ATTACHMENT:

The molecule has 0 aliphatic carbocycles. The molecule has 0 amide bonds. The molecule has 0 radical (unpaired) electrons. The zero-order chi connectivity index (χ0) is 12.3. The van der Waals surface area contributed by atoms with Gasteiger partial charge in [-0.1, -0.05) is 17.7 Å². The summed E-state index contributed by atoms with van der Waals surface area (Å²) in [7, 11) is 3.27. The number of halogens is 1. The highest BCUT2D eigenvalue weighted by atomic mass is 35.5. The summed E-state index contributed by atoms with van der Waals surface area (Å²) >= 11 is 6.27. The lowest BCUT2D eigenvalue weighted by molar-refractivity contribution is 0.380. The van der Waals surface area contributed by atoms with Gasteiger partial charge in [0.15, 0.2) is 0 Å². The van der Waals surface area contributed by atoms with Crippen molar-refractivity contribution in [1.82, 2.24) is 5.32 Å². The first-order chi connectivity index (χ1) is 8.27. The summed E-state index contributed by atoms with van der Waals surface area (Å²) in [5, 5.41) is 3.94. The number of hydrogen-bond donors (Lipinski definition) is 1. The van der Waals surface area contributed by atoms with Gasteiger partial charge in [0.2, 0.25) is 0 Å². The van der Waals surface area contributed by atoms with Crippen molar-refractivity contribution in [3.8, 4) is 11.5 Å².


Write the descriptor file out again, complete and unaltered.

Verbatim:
The molecule has 0 aliphatic carbocycles. The molecule has 0 amide bonds. The molecule has 0 radical (unpaired) electrons. The zero-order chi connectivity index (χ0) is 12.3. The van der Waals surface area contributed by atoms with Gasteiger partial charge in [-0.1, -0.05) is 17.7 Å². The summed E-state index contributed by atoms with van der Waals surface area (Å²) in [7, 11) is 3.27. The number of halogens is 1. The highest BCUT2D eigenvalue weighted by atomic mass is 35.5. The summed E-state index contributed by atoms with van der Waals surface area (Å²) >= 11 is 6.27. The lowest BCUT2D eigenvalue weighted by molar-refractivity contribution is 0.380. The van der Waals surface area contributed by atoms with Gasteiger partial charge in [0.15, 0.2) is 0 Å². The van der Waals surface area contributed by atoms with Crippen molar-refractivity contribution in [1.82, 2.24) is 5.32 Å². The first-order chi connectivity index (χ1) is 8.27. The summed E-state index contributed by atoms with van der Waals surface area (Å²) in [5, 5.41) is 3.94. The number of hydrogen-bond donors (Lipinski definition) is 1. The van der Waals surface area contributed by atoms with Gasteiger partial charge in [0.2, 0.25) is 0 Å². The van der Waals surface area contributed by atoms with Crippen molar-refractivity contribution in [3.8, 4) is 11.5 Å².